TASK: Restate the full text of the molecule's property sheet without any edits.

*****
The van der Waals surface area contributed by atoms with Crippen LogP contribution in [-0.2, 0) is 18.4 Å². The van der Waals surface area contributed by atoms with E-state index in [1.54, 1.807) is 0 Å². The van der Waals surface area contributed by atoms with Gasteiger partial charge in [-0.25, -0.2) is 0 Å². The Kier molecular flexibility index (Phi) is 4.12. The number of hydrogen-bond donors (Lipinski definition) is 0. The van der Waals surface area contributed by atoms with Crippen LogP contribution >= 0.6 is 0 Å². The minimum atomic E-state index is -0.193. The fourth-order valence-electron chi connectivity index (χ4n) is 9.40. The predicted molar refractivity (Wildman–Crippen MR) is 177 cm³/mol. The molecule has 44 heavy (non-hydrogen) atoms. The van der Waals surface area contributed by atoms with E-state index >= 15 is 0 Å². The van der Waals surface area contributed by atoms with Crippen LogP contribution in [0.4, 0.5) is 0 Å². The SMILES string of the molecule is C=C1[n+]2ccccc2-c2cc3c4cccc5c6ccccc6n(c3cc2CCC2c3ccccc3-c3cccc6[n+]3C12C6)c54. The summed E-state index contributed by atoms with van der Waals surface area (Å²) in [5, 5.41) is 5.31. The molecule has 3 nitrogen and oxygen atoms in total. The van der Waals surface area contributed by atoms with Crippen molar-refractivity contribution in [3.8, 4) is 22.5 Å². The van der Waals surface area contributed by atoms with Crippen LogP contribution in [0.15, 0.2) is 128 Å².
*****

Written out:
The van der Waals surface area contributed by atoms with Crippen LogP contribution in [-0.2, 0) is 18.4 Å². The van der Waals surface area contributed by atoms with E-state index in [1.54, 1.807) is 0 Å². The van der Waals surface area contributed by atoms with Gasteiger partial charge in [-0.25, -0.2) is 0 Å². The Kier molecular flexibility index (Phi) is 4.12. The number of hydrogen-bond donors (Lipinski definition) is 0. The van der Waals surface area contributed by atoms with Crippen LogP contribution >= 0.6 is 0 Å². The minimum atomic E-state index is -0.193. The fourth-order valence-electron chi connectivity index (χ4n) is 9.40. The predicted molar refractivity (Wildman–Crippen MR) is 177 cm³/mol. The molecule has 44 heavy (non-hydrogen) atoms. The van der Waals surface area contributed by atoms with E-state index >= 15 is 0 Å². The van der Waals surface area contributed by atoms with Crippen LogP contribution in [0.4, 0.5) is 0 Å². The SMILES string of the molecule is C=C1[n+]2ccccc2-c2cc3c4cccc5c6ccccc6n(c3cc2CCC2c3ccccc3-c3cccc6[n+]3C12C6)c54. The summed E-state index contributed by atoms with van der Waals surface area (Å²) in [5, 5.41) is 5.31. The molecule has 3 nitrogen and oxygen atoms in total. The van der Waals surface area contributed by atoms with Crippen molar-refractivity contribution in [3.8, 4) is 22.5 Å². The van der Waals surface area contributed by atoms with Crippen LogP contribution in [0.15, 0.2) is 128 Å².